In the Press
Saturday, May 27, 2023Private School DEI Lawsuits Are Destined to Fail — A Commentary by Stephen L. Carter ’79 The Washington Post
Tuesday, May 23, 2023This Is Why I Teach My Law Students How to Hack— A Commentary by Scott J. Shapiro The New York Times
Friday, May 19, 2023Supreme Court’s Social Media Ruling Is a Temporary Reprieve — A Commentary by Stephen L. Carter ’79 The Washington Post
Wednesday, March 14, 2012
YLS Clinic Students Contribute to Noted Gas Pipeline Lawsuit
Yale Law School students continue to make valuable contributions to high-profile, public interest cases being handled by the San Francisco City Attorney’s Office. The work is part of the students’ participation in the San Francisco Affirmative Litigation Project (SFALP), a partnership between the Law School and the City Attorney’s Office founded in 2006 by Yale law professor Heather Gerken and former visiting lecturer Kathleen Morris.
Morris, who works for San Francisco City Attorney Dennis Herrera’s office, had high praise for Josh Bendor ’13 and Miles Farmer ’12, who were deeply involved in the preparation of a lawsuit Herrera filed Feb. 14 against the U.S. Pipeline and Hazardous Materials Safety Administration (PHMSA).
“I wanted to acknowledge and congratulate SFALP students Josh and Miles, who did excellent work to help us bring this case to fruition,” said Morris. “The legal work was extremely challenging and intricate, and they did an outstanding job.”
The lawsuit accuses PHMSA of having “abjectly failed” to enforce federal gas pipeline safety standards for more than a decade prior to the deadly explosion of a PG&E gas transmission line in San Bruno, Calif., on Sept. 9, 2010. The blast claimed eight lives, injured more than 50 others, and destroyed or damaged more than 100 homes.
“One of the most troubling findings to emerge in the 18 months since the San Bruno tragedy is that regulators were either asleep at the switch or far too cozy with the industry they’re supposed to regulate,” said Herrera. “And in the case of PHMSA, the agency is still asleep at the switch.”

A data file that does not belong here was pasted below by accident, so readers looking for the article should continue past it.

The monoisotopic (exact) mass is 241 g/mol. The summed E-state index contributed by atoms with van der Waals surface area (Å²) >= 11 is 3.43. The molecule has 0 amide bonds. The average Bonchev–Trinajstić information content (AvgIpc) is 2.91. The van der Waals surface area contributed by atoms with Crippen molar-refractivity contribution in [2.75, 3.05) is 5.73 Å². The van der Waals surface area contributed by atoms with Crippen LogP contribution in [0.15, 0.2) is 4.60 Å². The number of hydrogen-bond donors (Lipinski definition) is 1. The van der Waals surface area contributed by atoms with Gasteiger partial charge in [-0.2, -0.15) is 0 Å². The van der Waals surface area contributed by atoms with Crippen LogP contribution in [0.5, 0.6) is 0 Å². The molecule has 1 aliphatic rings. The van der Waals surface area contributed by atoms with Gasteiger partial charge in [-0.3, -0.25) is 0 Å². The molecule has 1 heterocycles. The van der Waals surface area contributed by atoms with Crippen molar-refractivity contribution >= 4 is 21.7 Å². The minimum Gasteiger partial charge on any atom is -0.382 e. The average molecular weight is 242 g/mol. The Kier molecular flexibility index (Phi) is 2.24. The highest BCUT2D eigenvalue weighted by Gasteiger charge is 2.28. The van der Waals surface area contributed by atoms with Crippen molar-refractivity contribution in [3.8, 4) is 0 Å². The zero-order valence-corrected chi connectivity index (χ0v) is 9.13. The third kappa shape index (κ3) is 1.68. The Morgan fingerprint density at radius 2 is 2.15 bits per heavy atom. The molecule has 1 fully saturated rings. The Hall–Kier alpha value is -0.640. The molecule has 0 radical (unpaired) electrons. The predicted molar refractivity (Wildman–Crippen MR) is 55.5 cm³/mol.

Bendor and Farmer tackled a number of legal research projects in advance of the filing of the complaint. Bendor noted, “It’s been a real privilege to work on this case. The legal issues were fascinating and made all the more vivid by their connection with the life or death issue of pipeline safety.”
Echoing these sentiments, Farmer stressed the partnership between the City and the Law School.
“In working with the San Francisco City Attorneys to hold federal regulators accountable for their lack of meaningful oversight, we have been fortunate to get the opportunity to work with incredibly high quality attorneys on novel legal issues.”
“A victory in this case could have national implications,” said Morris. “Thanks, yet again, to Yale Law School for helping our office fulfill its mission as a champion of the public interest!”
Expressing her enthusiasm for the Project, Professor Gerken noted, “This partnership has been wonderful for Yale. The students get to do cutting-edge public interest work with some of the best lawyers in the country. What could be better?”
The San Francisco Affirmative Litigation Project is funded by The Oscar M. Ruebhausen Fund at Yale Law School.